Analysis: Despite her popularity Aung San Suu Kyi never had leverage to curb military’s power

A military checkpoint in Naypyitaw, MyanmarSince the 2015 elections, the power of the military has barely diminished at all. Photograph: Reuters
Since her election as Myanmar’s de facto leader in 2015, Aung San Suu Kyi’s position has always been a precarious one. For all the international celebration of Myanmar’s transition to democracy after half a century of military rule, in reality the power of the military barely diminished at all. The threat of a coup, the fallback position of the military for decades, had always lingered.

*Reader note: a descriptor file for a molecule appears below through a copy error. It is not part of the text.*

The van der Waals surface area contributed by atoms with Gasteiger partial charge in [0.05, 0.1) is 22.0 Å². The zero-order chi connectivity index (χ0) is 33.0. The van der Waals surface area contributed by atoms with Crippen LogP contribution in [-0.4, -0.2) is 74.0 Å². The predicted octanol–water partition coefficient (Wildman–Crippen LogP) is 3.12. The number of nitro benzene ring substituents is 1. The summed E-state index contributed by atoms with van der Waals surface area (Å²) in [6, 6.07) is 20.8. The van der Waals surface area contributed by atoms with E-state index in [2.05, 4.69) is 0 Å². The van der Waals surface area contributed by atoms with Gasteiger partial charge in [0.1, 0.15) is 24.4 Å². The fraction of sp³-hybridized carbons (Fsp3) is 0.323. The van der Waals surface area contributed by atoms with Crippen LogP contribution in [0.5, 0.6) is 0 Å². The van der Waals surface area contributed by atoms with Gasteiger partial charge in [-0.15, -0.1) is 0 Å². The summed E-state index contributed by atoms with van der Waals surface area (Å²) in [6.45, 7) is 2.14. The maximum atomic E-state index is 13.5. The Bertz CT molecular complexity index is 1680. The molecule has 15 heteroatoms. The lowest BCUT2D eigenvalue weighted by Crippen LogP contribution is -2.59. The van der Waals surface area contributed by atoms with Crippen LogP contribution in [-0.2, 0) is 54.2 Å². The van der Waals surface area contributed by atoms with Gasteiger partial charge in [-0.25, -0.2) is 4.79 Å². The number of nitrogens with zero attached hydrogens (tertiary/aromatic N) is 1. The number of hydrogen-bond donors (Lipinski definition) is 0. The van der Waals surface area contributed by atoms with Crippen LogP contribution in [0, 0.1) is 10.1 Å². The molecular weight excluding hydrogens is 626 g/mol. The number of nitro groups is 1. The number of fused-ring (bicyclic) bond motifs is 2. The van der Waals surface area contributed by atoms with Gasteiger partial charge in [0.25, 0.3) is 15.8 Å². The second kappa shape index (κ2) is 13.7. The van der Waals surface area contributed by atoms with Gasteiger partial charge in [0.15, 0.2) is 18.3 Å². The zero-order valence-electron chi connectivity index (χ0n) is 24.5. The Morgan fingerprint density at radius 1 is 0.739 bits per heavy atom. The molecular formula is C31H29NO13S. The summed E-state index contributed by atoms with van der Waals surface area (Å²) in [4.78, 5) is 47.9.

For the past five years, Aung San Suu Kyi has governed Myanmar on the basis of a 2008 constitution drawn up by the military themselves. It enshrined military power, allowing them to appoint 25% of seats in parliament, and preserve their interests while curbing some of the crucial powers of the democratically elected leader of the government.